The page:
Mary gave birth to her first-born son on this day and wrapped him in swaddling-clothes, and because of lack of room she laid him in a manger. That child was not called her first-born because she afterwards had other children, but because Christ is the first-born of many spiritual brethern. All Christians are his spiritual brethern and he is the first-born in grace and in divinity, born of the Almighty Father. He was wrapped in poor swaddling-clothes so that he could give us the immortal garment which we lost at the beginning of the world through man’s transgression.
The Son of Almighty God, whom the heavens could not encompass, was laid in a narrow manger so that he could save us from the narrow confines of hell. Mary was a stranger there, as the Gospel tells us, and the crowd of people meant the inn was very full (the Old English word is genyrwed, 'narrowed, made crowded'). The Son of God was crowded in his inn, so that he could give us spacious room in the heavenly kingdom, if we obey his will.
Angels often appeared to men under the old dispensation, but it is not written that they came with light; this honour was chosen for the glory of this day, that they revealed themselves with heavenly light when that true light, the merciful and just Lord, appeared in darkness to the righteous. The angel said to the shepherds, “Do not be afraid; behold, I bring you great joy which has come to all people, because today for you the Saviour Christ is born in the city of David.” Truly he brought them news of great joy which will never end, because the birth of Christ gladdened those in heaven, earth and hell. The angel said, "Today for you the Saviour Christ is born in the city of David". He was right to say "today" and not "this night", because Christ is the true day, who by his coming drives away all the dark ignorance of the old night and enlightens the whole world by his grace. We should always keep in our memories the sign which the angel revealed to the shepherds, and thank our Saviour that he humbled himself to become a sharer in our mortality, taking on human flesh, and being wrapped in poor swaddling-clothes.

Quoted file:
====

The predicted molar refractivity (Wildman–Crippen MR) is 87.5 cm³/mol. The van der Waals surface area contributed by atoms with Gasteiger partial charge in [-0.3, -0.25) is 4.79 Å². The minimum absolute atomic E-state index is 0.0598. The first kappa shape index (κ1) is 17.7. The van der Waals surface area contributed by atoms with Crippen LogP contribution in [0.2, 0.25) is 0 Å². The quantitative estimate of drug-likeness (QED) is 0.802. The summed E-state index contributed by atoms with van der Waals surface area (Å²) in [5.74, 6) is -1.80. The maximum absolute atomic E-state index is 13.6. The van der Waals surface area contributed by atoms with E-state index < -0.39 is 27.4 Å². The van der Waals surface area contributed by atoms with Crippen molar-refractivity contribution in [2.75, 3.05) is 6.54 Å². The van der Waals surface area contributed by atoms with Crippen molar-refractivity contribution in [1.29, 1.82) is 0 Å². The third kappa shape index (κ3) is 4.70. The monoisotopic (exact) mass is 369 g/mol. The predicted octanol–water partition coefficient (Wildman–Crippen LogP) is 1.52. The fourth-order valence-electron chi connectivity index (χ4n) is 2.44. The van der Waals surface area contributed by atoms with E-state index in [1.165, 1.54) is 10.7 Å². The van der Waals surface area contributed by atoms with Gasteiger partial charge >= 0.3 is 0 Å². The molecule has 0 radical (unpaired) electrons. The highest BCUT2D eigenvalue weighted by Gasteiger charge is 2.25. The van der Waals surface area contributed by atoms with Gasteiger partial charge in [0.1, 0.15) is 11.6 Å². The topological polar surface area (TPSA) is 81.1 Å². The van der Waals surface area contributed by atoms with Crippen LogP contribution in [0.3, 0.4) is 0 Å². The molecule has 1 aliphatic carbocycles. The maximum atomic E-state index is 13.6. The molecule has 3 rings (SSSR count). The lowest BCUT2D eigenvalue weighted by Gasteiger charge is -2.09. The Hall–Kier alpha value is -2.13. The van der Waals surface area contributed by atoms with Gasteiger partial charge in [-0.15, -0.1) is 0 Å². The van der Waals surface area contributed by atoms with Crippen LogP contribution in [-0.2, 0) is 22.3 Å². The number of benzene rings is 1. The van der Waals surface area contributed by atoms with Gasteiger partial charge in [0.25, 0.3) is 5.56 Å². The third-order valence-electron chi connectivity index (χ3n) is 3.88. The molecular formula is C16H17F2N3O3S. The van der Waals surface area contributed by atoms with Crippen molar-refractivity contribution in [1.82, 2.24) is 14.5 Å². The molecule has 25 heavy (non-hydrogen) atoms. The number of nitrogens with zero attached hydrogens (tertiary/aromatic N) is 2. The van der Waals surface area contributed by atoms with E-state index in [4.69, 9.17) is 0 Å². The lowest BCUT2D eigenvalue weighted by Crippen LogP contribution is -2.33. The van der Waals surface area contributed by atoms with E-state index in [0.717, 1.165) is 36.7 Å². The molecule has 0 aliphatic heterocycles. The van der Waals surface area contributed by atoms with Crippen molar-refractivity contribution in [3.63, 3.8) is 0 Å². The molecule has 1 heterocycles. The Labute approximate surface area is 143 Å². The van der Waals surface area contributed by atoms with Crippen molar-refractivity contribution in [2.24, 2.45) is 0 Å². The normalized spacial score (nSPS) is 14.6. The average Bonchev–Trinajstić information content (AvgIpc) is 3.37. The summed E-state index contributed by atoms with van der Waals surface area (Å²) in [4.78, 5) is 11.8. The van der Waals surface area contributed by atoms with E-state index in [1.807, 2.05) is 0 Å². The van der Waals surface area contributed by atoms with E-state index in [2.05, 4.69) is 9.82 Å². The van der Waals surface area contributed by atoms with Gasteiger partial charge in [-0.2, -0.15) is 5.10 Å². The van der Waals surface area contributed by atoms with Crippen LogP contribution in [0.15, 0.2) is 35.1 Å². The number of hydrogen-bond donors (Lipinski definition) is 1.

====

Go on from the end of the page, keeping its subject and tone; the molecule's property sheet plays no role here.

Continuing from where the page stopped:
Here are these extracts in the Old English:
Mine gebroðra þa leofostan, ure Hælend, Godes Sunu, euen-ece and gelic his Fæder, se ðe mid him wæs æfre buton anginne, gemedemode hine sylfne þæt he wolde on ðisum dægðerlicum dæge for middangeardes alysednysse beon lichamlice acenned of þam mædene Marian. He is Ealdor and Scyppend ealra godnyssa and sibbe, and he foresende his acennednysse ungewunelice sibbe, forðan ðe næfre næs swilc sibb ær þam fyrste on middangearde, swilc swa wæs on his gebyrdetide, swa þæt eall middangeard wæs anes mannes rice underðeod, and eal mennisc him anum cynelic gafol ageaf. Witodlice on swa micelre sibbe wæs Crist acenned, se ðe is ure sib, forþan ðe he geþeodde englas and men to anum hirede, þurh his menniscnysse.
Maria acende ða hire frumcennedan sunu on ðisum andweardan dæge, and hine mid cild-claðum bewand, and for rymetleaste on anre binne gelede. Næs þæt cild forði gecweden hire frumcennede cild swilce heo oðer siððan acende, ac forði þe Crist is frumcenned of manegum gastlicum gebroðrum. Ealle cristene men sind his gastlican gebroðra, and he is se frumcenneda, on gife and on godcundnysse ancenned of ðam Ælmihtigan Fæder. He wæs mid wacum cild-claðum bewæfed, þæt he us forgeafe ða undeadlican tunecan, þe we forluron on ðæs frumsceapenan mannes forgægednysse.
Se Ælmihtiga Godes Sunu, ðe heofenas befon ne mihton, wæs geled on nearuwre binne, to ði þæt he us fram hellicum nyrwette alysde. Maria wæs ða cuma ðær, swa swa þæt godspel us segð; and for ðæs folces geðryle wæs þæt gesthus ðearle genyrwed. Se Godes Sunu wæs on his gesthuse genyrwed, þæt he us rume wununge on heofonan rice forgife, gif we his willan gehyrsumiað.
Gelome wurdon englas mannum æteowode on ðære ealdan æ, ac hit nis awriten þæt hi mid leohte comon, ac se wurðmynt wæs þises dæges mærðe gehealden, þæt hi mid heofenlicum leohte hi geswutelodon, ða ða þæt soðe leoht asprang on ðeostrum riht geþancodum, se mildheorta and se rihtwisa Drihten. Se engel cwæð to þam hyrdum, “Ne beo ge afyrhte; efne ic bodige eow micelne gefean, ðe eallum folce becymð, forðan þe nu todæg is acenned Hælend Crist on Dauides ceastre.” Soðlice he bodade micelne gefean, se ðe næfre ne geendað; forðan þe Cristes acenndenys gegladode heofenwara, and eorðwara, and helwara. Se engel cwæð, “Nu todæg is eow acenned Hælend Crist on Dauides ceastre.” Rihtlice he cwæð ‘on dæge’, and na ‘on nihte’, forðan ðe Crist is se soða dæg, se ðe todræfde mid his tocyme ealle nytennysse þære ealdan nihte, and ealne middangeard mid his gife onlihte. Þæt tacen þe se engel ðam hyrdum sæde we sceolon symle on urum gemynde healdan, and þancian ðam Hælende þæt he gemedemode hine sylfne to ðan þæt he dælnimend wære ure deadlicnysse, mid menniscum flæsce befangen, and mid wacum cild-claðum bewunden.